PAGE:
"AFIO may not WANT to write any more about Star Gate (in the Intelligencer), but it may have little choice, if the FBI is doing what is described below. Quote (from the UK Sunday Times 11 Nov01):  US intelligence agencies are recruiting psychics to help predict future attacks and to find Osama Bin Laden. The recruits, known as "remote viewers", claim to be able to visualize happenings in distant places by using paranormal powers. The US government established a remote viewing program, known as Stargate, in the 1970s in an attempt to utilize the skills claimed by psychics to combat communism. The program, at the Stanford Research Institute in California, was shut down in 1995 after the end of the cold war. Now, however, US intelligence agencies are reactivating some of their old paranormal spies.  Prudence Calabrese, whose Trans-dimensional Systems employs 14 remote viewers, confirmed that the FBI had asked the company to predict likely targets of future terrorist attacks. "Our reports suggest a sports stadium could be a likely target," she said. The FBI and CIA refused to comment but confirmed investigators have been told to "think out of the box". Angela Thompson-Smith and Lyn Buchanan, former members of Stargate, said that they, too, had been approached.

 Mike W. adds a quote from Prudence Calabrese mentioned in the article: �"As a remote viewer, I have traveled the universe. I saw the bombing of Nagasaki. I met Buddha and Hitler. I spied on aliens and angels. No longer were the boundaries of time and space important." (TransDimensional Systems http://www.largeruniverse.com/TDS/pru.html )http://www.sunday-times.co.uk/news/pages/sti/2001/11/11/stiusausa01012.html? )


 It is my sad duty to report the passing of one of our close friends and colleagues, Colonel JOHN D. MACARTNEY, USAF (ret), respected teacher, writer, co-editor of Intelligencer, and recipient of the David Atlee Phillips Award for exceptional service to the association. John was an active AFIO member and volunteer, a "doer," a vital part of that essential core of volunteers and staff that form AFIO "engine" that keeps the association moving and the mission accomplished. He will be sorely missed, by us, by his students, and by many across the land. He was a 1960 graduate of the Air Force Academy, flew missions in Vietnam, was allowed a couple of years to get his Ph.D. prior to a teaching assignment at the Academy and served tours as the Commandant of the DIA Defense Intelligence College and as professor at the National War College. After his military career John continued to make contributions to the study and teaching of intelligence. He helped to build a network of university professors teaching the intelligence-related courses, and greatly enhanced curriculum development and teaching materials . His greatest contribution to AFIO was as the co-editor of AFIO's flagship, the "Intelligencer." But this listing just barely hints at the essence of the man -- he was bright, forthright, creative, positive, cooperative, helpful, liked and respected, and the list could go on. We will miss him.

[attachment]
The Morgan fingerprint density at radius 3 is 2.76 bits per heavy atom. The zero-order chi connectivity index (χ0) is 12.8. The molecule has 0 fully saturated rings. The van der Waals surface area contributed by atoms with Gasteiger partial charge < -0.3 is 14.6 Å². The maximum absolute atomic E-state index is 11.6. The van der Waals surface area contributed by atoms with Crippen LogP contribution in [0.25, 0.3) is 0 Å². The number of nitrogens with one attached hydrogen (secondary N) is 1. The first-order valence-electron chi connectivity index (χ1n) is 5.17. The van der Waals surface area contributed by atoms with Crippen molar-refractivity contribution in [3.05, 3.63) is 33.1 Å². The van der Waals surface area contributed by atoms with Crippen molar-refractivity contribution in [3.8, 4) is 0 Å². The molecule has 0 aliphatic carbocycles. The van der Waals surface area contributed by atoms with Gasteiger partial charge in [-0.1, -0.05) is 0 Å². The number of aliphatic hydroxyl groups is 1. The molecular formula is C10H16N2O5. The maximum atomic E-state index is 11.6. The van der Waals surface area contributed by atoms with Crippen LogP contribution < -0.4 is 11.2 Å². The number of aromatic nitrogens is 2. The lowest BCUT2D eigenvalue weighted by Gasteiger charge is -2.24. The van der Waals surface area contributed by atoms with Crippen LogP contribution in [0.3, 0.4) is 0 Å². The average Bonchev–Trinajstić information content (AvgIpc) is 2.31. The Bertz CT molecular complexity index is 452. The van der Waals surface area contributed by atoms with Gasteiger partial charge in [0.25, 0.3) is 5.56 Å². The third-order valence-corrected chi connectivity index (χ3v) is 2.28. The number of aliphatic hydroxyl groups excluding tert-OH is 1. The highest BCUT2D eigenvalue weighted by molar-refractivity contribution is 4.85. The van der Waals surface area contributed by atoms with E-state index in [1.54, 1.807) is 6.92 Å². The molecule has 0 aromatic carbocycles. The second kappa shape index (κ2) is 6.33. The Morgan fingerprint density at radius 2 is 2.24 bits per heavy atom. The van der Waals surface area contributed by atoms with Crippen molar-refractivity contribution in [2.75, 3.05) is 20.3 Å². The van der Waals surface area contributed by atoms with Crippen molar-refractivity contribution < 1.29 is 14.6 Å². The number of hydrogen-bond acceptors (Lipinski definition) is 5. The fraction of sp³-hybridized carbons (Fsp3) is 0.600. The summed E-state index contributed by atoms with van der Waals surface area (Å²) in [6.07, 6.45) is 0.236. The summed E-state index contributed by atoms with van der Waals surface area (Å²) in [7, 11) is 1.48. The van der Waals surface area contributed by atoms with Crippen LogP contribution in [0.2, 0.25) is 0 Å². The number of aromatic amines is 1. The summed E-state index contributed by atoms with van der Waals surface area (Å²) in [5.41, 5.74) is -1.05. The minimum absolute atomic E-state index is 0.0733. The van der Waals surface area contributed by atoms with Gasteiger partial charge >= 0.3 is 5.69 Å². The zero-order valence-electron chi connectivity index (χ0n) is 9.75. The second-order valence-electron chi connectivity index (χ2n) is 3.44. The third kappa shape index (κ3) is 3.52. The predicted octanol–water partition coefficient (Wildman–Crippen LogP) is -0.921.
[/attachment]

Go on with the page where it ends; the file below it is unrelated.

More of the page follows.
John died on November 24th after a long and courageous struggle with cancer. Funeral and memorial services will be held at 1 pm at a Fort Myer Chapel 11 January 2002. More detailed information will be provided when available.

 John's widow, Lorna Albright, asked that, in lieu of flowers, donations be made to AFIO to help fund an AFIO Academic Scholarship which we will establish in John's name. Rest in peace, old friend. (Jonkers)